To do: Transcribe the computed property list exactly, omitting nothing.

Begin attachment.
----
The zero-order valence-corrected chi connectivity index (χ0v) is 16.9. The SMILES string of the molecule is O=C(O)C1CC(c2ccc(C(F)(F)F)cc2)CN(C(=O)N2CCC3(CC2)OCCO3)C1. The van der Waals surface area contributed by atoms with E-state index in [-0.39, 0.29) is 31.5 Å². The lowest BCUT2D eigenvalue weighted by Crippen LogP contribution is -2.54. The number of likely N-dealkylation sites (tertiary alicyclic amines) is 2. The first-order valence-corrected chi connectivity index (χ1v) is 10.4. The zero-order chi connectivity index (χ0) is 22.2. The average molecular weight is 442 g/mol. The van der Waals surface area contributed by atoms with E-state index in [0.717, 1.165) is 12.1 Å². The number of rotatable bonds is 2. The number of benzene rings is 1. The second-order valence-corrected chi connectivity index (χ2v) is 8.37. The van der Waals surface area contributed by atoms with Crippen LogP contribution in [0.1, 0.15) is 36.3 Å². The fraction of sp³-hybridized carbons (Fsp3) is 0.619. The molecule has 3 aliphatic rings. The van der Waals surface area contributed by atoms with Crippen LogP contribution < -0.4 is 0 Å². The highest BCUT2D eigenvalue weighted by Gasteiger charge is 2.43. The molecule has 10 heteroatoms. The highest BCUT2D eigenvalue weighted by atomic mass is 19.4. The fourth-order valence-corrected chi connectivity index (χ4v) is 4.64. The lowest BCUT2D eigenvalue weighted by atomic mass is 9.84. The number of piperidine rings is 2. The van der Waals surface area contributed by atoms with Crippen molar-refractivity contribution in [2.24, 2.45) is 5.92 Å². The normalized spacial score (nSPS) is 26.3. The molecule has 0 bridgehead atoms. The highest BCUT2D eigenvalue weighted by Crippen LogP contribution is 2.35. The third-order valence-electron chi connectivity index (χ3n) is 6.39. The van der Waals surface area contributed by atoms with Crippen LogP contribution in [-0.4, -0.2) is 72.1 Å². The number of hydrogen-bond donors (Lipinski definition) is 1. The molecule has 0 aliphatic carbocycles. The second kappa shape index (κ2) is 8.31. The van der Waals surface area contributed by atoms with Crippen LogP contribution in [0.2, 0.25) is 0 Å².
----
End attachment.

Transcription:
The zero-order valence-corrected chi connectivity index (χ0v) is 16.9. The SMILES string of the molecule is O=C(O)C1CC(c2ccc(C(F)(F)F)cc2)CN(C(=O)N2CCC3(CC2)OCCO3)C1. The van der Waals surface area contributed by atoms with E-state index in [-0.39, 0.29) is 31.5 Å². The lowest BCUT2D eigenvalue weighted by Crippen LogP contribution is -2.54. The number of likely N-dealkylation sites (tertiary alicyclic amines) is 2. The first-order valence-corrected chi connectivity index (χ1v) is 10.4. The zero-order chi connectivity index (χ0) is 22.2. The average molecular weight is 442 g/mol. The van der Waals surface area contributed by atoms with E-state index in [0.717, 1.165) is 12.1 Å². The number of rotatable bonds is 2. The number of benzene rings is 1. The second-order valence-corrected chi connectivity index (χ2v) is 8.37. The van der Waals surface area contributed by atoms with Crippen LogP contribution in [0.1, 0.15) is 36.3 Å². The fraction of sp³-hybridized carbons (Fsp3) is 0.619. The molecule has 3 aliphatic rings. The van der Waals surface area contributed by atoms with Crippen LogP contribution < -0.4 is 0 Å². The highest BCUT2D eigenvalue weighted by Gasteiger charge is 2.43. The molecule has 10 heteroatoms. The highest BCUT2D eigenvalue weighted by atomic mass is 19.4. The fourth-order valence-corrected chi connectivity index (χ4v) is 4.64. The lowest BCUT2D eigenvalue weighted by atomic mass is 9.84. The number of piperidine rings is 2. The van der Waals surface area contributed by atoms with Crippen molar-refractivity contribution in [2.24, 2.45) is 5.92 Å². The normalized spacial score (nSPS) is 26.3. The molecule has 0 bridgehead atoms. The highest BCUT2D eigenvalue weighted by Crippen LogP contribution is 2.35. The third-order valence-electron chi connectivity index (χ3n) is 6.39. The van der Waals surface area contributed by atoms with Crippen LogP contribution in [-0.4, -0.2) is 72.1 Å². The number of hydrogen-bond donors (Lipinski definition) is 1. The molecule has 0 aliphatic carbocycles. The second kappa shape index (κ2) is 8.31. The van der Waals surface area contributed by atoms with Crippen LogP contribution in [0.2, 0.25) is 0 Å².